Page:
In Charleston, South Carolina, things are slowly coming back together, says Donnie Woods, executive presbyter for Charleston-Atlantic Presbytery.

“Some areas have totally opened up and residents are returning from upstate and other places,” said Woods. “Some areas on the outer islands have so much debris from trees and such but they are slowly letting people back on the islands and will continue to do so for the rest of the week.”

Woods has reached out to all 48 churches that are part of the 12 counties of lower South Carolina. He’s heard reports of damaged roofs, downed trees and loss of power. Flooding continues in many areas, but he says people are managing.

“We are working with all of the available resources in Charleston to clean up debris and get the power back on as soon as possible,” he said. “I’ve already asked PDA to dispatch NRT members to the area to assess what has happened and the extent of damage. As soon as the way is clear in the coming weeks, we will have teams on the ground to work with us.”

Woods says the mass evacuation of people up and down the coastline was the right thing to do and likely saved numerous lives.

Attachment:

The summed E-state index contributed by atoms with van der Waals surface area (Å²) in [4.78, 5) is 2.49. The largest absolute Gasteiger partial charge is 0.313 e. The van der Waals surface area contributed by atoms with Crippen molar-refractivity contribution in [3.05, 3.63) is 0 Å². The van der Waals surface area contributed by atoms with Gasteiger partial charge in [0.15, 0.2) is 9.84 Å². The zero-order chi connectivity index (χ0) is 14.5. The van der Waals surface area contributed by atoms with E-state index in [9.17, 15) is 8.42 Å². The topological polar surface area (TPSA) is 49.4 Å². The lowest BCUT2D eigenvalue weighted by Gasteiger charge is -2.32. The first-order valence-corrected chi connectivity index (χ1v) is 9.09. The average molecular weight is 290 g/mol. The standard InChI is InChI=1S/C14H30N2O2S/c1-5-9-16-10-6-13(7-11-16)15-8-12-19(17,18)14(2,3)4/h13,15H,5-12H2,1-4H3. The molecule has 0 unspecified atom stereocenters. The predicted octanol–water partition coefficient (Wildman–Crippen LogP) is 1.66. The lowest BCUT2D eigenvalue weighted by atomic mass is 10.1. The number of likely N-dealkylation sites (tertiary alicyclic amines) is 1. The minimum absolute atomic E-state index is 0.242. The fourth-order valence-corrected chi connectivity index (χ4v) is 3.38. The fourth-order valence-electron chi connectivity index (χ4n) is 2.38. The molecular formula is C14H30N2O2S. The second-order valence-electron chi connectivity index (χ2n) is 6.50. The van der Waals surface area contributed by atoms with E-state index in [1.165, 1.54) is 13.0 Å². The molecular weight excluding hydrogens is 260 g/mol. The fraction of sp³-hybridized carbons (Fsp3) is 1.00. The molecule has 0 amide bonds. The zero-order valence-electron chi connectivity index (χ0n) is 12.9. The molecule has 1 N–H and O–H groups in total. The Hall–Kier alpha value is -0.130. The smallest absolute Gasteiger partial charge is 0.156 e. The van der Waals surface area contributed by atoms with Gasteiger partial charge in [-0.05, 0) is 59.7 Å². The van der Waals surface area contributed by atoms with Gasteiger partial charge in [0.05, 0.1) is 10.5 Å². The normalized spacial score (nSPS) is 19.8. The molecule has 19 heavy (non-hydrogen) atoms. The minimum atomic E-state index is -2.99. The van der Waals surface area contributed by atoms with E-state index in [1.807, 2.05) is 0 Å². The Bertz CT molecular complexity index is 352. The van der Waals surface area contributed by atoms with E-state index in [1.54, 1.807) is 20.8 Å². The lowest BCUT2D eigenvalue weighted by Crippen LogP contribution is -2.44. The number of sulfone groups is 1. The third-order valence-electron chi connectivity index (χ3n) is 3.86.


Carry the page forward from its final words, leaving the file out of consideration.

Florida’s emergency response teams are thankful the damage wasn’t as severe as projected. People are still trying to get back into their homes as crews work to restore power and muck out the water and sand.

“There are a lot of people who lost everything. The storm surge made a total mess of neighborhoods,” said Kathy Broyard, executive director of Florida Presbyterian Disaster Assistance Network (FLAPDAN.) “Long-term recovery work will take months, if not years, to complete.”

Broyard says they’ve partnered with Florida VOAD, Salvation Army, Baptist Kitchen, the Red Cross and others to provide meals as well as muck out as many homes as possible.

“I received an email from a pastor in St. Augustine who said people are in shock following the storm,” she said. “The pastor said he had to support one lady as she packed her clothes because she was barely able to stand after seeing the damage.”

As she continues to reach out to churches and communities along the border, Broyard says she’s found some communities where there was little damage and others that dealt with tremendous storm surge.

“We will work to form long-term recovery groups in the areas of need,” she said. “We will also support the efforts of volunteers, specifically PDA, for volunteer housing and working with churches that might be able to consider hosting volunteers for clean up and long-term repairs.”

Kirk says financial support will be critical in helping the communities restore homes and roads damaged by the storm and high water.

“We need to lift presbytery leadership and faith leaders in prayer. There are communities in South Carolina alone that have been working non-stop to repair storm damaged homes for the last 18 months,” said Kirk. “That’s grueling. We hope churches will consider mission trips and financial support through the One Great Hour of Sharing.”


Those interested in supporting relief efforts should designate gifts to “Hurricane Matthew” through